Saturday, May 29, 2010

We Are All In This Together?

      Please bear with me for a little background on my main subject.
      As with most nations, the U.K. is experiencing serious problems with its financial system. For the calendar year 2009 the UK budget deficit was 11.4% of GDP, and its general government debt was 68.1% of GDP. Although the UK is not a member of the European Common Market, these ratios compare to the market’s targets of 3% and 60% respectively. As a result Queen Elizabeth II gave an austerity speech on the opening day of Parliament this past Tuesday.
      Some of the queen’s comments outlined changes to the traditional political system, e.g., a new voting system for members of the House of Commons, fewer and more "equal-sized constituencies," and the right of voters to recall elected lawmakers who are found guilty of serious wrongdoing. In the near future there will be proposals to make the House of Lords “wholly or mainly elected.”
      She also called for a ₤6 billion cut in public spending, and canceled a ₤5.1 billion plan to issue a national identity card. Caps in certain immigrant quotas, changes in the postal service and pensions, and other proposals to "restore trust in democratic institutions and rebalance the relationship between the citizen and the state," were also included in her speech.
      But the major thrust of her message was that, “The first priority is to reduce the deficit and restore economic growth.”
      The opening of parliament includes traditional ceremonies. In 1605 the Catholics attempted to blow up the Houses of Parliament. To make sure it doesn’t happen again, the Yeoman of the Guard first searches the cellars of the Palace of Westminster.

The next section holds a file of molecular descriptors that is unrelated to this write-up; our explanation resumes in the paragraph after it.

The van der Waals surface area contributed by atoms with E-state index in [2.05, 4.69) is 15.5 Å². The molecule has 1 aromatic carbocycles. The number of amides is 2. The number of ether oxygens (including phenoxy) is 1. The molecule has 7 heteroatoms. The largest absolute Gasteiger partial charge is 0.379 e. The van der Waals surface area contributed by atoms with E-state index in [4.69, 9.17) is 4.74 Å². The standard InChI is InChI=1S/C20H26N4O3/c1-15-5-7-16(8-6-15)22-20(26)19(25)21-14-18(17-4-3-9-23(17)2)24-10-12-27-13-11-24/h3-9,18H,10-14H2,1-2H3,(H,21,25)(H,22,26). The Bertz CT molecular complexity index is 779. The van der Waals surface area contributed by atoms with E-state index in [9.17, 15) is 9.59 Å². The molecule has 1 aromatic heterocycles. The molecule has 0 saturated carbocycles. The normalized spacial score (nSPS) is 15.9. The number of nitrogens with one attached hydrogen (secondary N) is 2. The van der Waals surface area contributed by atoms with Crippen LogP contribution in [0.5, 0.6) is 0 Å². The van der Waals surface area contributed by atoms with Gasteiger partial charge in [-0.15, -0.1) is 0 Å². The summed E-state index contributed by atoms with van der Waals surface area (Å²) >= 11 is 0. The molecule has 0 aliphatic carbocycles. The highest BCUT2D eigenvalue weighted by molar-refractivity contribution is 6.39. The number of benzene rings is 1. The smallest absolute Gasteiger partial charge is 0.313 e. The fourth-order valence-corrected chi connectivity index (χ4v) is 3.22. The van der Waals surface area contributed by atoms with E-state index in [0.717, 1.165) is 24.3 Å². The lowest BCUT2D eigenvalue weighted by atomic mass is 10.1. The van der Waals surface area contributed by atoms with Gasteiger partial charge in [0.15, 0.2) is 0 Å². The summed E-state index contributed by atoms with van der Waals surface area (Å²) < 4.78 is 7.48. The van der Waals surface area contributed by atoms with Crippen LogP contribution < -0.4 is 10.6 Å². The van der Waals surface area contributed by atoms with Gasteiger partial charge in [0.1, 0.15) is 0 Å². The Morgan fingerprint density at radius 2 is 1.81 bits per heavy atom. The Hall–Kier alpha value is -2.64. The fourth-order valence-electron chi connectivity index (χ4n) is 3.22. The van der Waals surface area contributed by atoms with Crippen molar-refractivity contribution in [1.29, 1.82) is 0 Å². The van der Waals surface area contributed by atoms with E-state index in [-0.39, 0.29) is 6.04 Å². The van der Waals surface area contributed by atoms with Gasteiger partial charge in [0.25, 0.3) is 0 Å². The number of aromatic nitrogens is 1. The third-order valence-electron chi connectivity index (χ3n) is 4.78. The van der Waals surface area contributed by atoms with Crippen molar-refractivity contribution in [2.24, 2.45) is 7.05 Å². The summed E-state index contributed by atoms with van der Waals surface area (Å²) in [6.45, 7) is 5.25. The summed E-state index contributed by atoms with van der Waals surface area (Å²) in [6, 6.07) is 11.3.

Although it has been several hundred years since a monarch faced a hostile parliament, a member of the House of Commons is taken hostage in Buckingham Palace, and wined and dined until the monarch returns safely. (In actuality he is released even before the monarch leaves for parliament.)
      After having been assured of her safety, the queen, accompanied by cannon fire and red-jacketed Yeoman on horseback, is driven in her glittering carriage to Westminster, where she dons the royal robes in preparation for the main event.
      The members of the House of Commons are summoned to attend the queen’s speech by her messenger, Black Rod. When he arrives at the House chamber, the door is slammed in his face, symbolic of the right of Commons to admit no one except the queen’s messenger. It is then reopened so that Black Rod can deliver the summons. (No monarch has entered the House of Commons since 1642.)
      The queen delivered her message seated on her throne. She wore the regal robes and the royal platinum crown, studded with some 2,000 diamonds, including the 105-carat Koh-i-Noor.
      At the conclusion of her speech, the queen confirmed that she and the Duke of Edinburgh will visit Canada in June and travel to New York to visit the United Nations in July.
      Really drives home the idea of austerity, don’t you think?
      In many cultures the soul left the body temporarily in sleep; if it left permanently, the body would die. Thus it was important that the soul be induced to return from any absence. In some cases dreams are considered to be actual adventures of the soul while the body is asleep, as illustrated by the following:
      The Santals, a large tribe in India, told of a man who fell asleep, and his soul, in the form of a lizard, entered a pitcher for a drink of water. While the soul was inside, the owner of the pitcher covered it; consequently, the soul could not return, and the man died. While his friends were preparing to burn the body, someone uncovered the pitcher and the soul returned to the body, which immediately revived. He said he had been down in a well to get water, but had found it hard to get out.
      Man Takes Control – The Spirit Runs Through It.

The book and/or a free look inside is available in paperback or on Kindle at Amazon.

No comments:

Post a Comment